On Coaching

Ok, yup that’s the title of @stevemagness and @jmarpdx‘s podcast, but it is also something I’m pretty passionate about. Coaching. Coaches. We (hopefully) all had those people in our lives somewhere along the way; teachers, another parent, a coach – a mentor who ignited a spark in us!

Recently I asked my FaceBook community what they thought made a great coach. I put the comments through the magic qualitative analysis machine (ha!). First, and foremost, I wanted to say thank you to everyone who commented; re-reading the comments I was touched by the honesty and emotion that everyone shared.

These were the themes that arose:

1. Community – In each of the comments you could ‘feel’ the general sense of community. The community of Athlete-Coach. The community of athletes. The community to help one reach their very best, and whatever that very best was for the individual. The community each of us needs to be our best. Alone we can accomplish something good, but as a community we can accomplish something amazing.

2. Leadership – A coach should be a strong leader. They should lead by example. They should show the athletes respect. The should empower athletes. And they should be compassionate when the athlete is going through some struggles. “Kids don’t care how much you know until they know how much you care;” but isn’t that true of most people, you may not care until you know how much someone else cares?

3. Communication – Open, transparent, honest communication. Communication that goes from coach to athlete and vice-versa. Setting clear, mutual expectations and boundaries. It’s not just the verbal communication, the emails, the phone calls, it’s the non-verbal communication too.

4. The Person Vs. The Athlete – Oh this was so my favourite, a coaching philosophy I always tried to employ when I taught alpine skiing. Coach the person first, the athlete second. In the hierarchy of demands, when you coach to the athlete’s emotions you will get the physical work done. Please do not read this as the athlete gets to be an a$$hole, that is not at all what I mean. When you figure out how to speak to an athlete’s soul you will be amazed at what you can both accomplish together.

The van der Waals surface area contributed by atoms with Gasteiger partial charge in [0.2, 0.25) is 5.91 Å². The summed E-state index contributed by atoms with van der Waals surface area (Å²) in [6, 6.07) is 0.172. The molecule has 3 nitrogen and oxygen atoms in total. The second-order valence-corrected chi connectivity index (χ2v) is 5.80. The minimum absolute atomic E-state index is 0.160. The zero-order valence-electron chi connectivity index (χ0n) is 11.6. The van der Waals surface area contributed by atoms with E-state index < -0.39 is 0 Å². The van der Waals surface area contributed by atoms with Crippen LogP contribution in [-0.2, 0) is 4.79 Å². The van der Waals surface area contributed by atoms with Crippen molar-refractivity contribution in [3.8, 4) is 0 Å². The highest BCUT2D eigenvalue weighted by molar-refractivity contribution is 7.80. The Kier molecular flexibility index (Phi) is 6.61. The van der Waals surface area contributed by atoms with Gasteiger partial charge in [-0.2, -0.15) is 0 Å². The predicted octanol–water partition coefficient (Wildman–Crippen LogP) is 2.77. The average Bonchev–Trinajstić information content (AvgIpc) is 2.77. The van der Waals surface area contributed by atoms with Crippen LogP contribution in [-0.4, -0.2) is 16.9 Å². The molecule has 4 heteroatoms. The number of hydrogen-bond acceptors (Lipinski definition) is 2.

5. Life-Long Learning – I am a voracious reader, but I also spend an inordinate amount of time reflecting upon what I have read (which is probably why people think I’m sometimes not ‘working’ on my dissertation!). The notion of continuously trying to improve yourself as a coach was woven through the comments. ‘Are you a coach with twenty years of experience? Or are you a coach with one year of experience who has been working for twenty years? (because you’ve done the same thing every year). I live by the mantra of always trying to ‘be better’, and the only way to do that is to continue to want to learn.

I have been so fortunate to work with some amazing coaches through the years as an athlete and as a coach. There are a few that really stand out for me, ones whose lessons I carry with me, in my heart and in my head, every day. They inspire me to ‘be better,’ to push limits, and to love every minute of it.

I hope you have someone (or a few people) who do the same for you.